The Cell Cycle

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The Cell Cycle

The cell cycle is made up of two main phases: Interphase and Mitosis. The interphase consists of Gap 1 (G1), synthesis (S), Gap (G2), and Mitosis as the M phase (Figure 1 below). Collectively, the three phases of Interphase prepare the cell for Mitosis.
During the G1, the cell gets ready for the S phase by making sufficient amounts of proteins. Ribosomes are most predominant during this phase. In fact, a sufficient supply of ribosomes during G1 is a pre-requisite for the cell's readiness to exit G1 and enter the S phase.
During the S phase, the cell duplicates its DNA to get ready for Mitosis. At the end of the S phase, the cell's 23 pairs of chromosomes become 46 pairs. Besides DNA, histone proteins are also copied. Histone proteins are DNA "organizers." Specifically, duplicated DNA loops around histones to form nucleosomes. Nucleosomes further coil to form chromatin fibers. Chromatin fibers are condensed into chromosomes.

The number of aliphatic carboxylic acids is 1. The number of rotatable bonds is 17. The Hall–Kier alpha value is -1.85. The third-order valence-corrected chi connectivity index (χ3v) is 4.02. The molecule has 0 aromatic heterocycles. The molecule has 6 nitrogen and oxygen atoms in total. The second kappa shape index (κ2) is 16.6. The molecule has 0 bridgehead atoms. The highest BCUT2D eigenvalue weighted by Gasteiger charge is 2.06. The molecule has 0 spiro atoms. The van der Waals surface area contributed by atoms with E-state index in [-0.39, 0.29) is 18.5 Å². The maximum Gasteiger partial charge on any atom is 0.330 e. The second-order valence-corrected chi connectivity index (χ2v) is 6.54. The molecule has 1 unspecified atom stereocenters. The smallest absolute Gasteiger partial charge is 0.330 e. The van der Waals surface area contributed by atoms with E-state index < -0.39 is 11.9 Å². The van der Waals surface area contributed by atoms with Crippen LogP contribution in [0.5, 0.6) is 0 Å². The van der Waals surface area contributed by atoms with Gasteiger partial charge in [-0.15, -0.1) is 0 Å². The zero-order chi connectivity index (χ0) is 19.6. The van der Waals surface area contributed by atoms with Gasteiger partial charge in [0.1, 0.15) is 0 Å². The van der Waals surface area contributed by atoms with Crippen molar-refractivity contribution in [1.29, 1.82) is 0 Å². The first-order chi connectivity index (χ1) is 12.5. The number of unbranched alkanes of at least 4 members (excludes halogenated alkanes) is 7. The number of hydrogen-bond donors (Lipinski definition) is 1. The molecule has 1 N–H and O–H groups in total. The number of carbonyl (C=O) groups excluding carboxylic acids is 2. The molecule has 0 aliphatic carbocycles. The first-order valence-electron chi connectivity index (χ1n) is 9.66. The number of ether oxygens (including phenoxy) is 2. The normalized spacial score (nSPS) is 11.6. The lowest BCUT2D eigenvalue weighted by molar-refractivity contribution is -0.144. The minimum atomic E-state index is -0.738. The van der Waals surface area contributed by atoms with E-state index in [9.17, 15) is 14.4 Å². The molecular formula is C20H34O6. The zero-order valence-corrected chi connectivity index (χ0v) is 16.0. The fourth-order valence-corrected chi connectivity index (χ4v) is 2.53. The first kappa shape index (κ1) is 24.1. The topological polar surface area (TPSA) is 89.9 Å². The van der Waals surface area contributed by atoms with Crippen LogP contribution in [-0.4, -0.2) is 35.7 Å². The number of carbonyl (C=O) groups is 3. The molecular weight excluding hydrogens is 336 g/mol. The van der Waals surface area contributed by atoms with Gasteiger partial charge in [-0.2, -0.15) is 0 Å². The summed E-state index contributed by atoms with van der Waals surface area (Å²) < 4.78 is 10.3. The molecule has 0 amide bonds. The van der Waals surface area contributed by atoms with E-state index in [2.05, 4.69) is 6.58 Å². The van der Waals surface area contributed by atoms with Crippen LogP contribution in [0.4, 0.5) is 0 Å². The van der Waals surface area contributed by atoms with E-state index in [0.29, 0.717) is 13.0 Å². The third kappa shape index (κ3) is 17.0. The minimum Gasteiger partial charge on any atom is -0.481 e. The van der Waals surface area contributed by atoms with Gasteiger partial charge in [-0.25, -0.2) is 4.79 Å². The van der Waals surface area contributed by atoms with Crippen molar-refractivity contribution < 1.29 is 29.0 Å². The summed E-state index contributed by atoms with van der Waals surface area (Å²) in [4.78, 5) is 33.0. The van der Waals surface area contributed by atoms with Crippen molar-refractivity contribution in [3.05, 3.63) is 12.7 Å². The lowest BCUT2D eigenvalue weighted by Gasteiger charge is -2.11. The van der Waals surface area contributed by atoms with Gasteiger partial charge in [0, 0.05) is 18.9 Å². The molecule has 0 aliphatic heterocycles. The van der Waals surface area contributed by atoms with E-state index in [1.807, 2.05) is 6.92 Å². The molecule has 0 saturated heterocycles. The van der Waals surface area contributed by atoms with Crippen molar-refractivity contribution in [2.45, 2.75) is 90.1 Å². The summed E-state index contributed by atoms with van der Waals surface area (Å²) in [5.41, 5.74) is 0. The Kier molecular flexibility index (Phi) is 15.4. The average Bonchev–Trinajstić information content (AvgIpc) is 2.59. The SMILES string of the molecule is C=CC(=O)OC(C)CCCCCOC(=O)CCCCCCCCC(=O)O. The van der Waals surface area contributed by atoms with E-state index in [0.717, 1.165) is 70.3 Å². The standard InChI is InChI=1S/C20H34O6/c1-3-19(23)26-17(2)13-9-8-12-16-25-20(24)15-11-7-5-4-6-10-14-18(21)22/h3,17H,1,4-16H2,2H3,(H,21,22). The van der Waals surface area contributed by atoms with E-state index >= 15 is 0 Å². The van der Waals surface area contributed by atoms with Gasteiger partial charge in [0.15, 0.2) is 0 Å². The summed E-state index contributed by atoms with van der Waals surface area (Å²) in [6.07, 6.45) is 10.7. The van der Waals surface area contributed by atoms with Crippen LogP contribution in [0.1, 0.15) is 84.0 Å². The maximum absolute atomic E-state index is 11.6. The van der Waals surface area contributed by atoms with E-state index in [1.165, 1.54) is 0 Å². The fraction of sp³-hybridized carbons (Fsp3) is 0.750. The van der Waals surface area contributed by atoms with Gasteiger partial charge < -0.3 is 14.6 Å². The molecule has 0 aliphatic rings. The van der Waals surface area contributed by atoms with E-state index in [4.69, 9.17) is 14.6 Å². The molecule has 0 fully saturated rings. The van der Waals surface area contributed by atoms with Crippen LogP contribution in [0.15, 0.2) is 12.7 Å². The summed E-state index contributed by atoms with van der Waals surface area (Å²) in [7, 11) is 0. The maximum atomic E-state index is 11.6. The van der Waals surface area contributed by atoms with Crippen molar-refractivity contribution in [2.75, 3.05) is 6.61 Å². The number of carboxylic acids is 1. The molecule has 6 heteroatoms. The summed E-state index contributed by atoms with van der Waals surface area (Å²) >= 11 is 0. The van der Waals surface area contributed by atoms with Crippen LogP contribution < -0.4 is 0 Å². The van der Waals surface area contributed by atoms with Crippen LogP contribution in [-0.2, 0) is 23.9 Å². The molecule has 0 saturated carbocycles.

The G2 phase is a period of protein synthesis and rapid cell growth to prepare the cell for mitosis. Microtubules begin to reorganize to form a spindle (preprophase). Also, the cells must be checked at this phase for any DNA damage within the chromosomes.
During Mitosis (M), a mother cell divides into two daughter cells with the exact "carbon copies" of all the genetic materials from the mother cell.